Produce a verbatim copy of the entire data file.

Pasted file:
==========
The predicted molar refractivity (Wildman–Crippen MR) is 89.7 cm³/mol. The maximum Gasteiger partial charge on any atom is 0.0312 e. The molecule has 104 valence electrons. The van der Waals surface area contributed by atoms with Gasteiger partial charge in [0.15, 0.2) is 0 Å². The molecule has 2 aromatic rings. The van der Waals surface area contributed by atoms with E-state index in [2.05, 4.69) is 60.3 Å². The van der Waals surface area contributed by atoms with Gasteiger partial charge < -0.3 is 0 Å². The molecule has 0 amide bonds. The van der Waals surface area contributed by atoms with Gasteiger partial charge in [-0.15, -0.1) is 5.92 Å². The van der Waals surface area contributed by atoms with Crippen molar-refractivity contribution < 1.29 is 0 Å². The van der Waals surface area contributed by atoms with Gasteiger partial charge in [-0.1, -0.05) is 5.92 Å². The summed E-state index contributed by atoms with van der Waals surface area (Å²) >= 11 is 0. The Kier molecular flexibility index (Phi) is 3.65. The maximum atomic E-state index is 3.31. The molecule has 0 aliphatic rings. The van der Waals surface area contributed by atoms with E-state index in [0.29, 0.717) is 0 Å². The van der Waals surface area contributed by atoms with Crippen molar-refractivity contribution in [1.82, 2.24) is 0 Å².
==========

The predicted molar refractivity (Wildman–Crippen MR) is 89.7 cm³/mol. The maximum Gasteiger partial charge on any atom is 0.0312 e. The molecule has 104 valence electrons. The van der Waals surface area contributed by atoms with Gasteiger partial charge in [0.15, 0.2) is 0 Å². The molecule has 2 aromatic rings. The van der Waals surface area contributed by atoms with E-state index in [2.05, 4.69) is 60.3 Å². The van der Waals surface area contributed by atoms with Gasteiger partial charge < -0.3 is 0 Å². The molecule has 0 amide bonds. The van der Waals surface area contributed by atoms with Gasteiger partial charge in [-0.15, -0.1) is 5.92 Å². The van der Waals surface area contributed by atoms with Crippen molar-refractivity contribution < 1.29 is 0 Å². The van der Waals surface area contributed by atoms with Gasteiger partial charge in [-0.1, -0.05) is 5.92 Å². The summed E-state index contributed by atoms with van der Waals surface area (Å²) >= 11 is 0. The Kier molecular flexibility index (Phi) is 3.65. The maximum atomic E-state index is 3.31. The molecule has 0 aliphatic rings. The van der Waals surface area contributed by atoms with E-state index in [0.29, 0.717) is 0 Å². The van der Waals surface area contributed by atoms with Crippen molar-refractivity contribution in [1.82, 2.24) is 0 Å².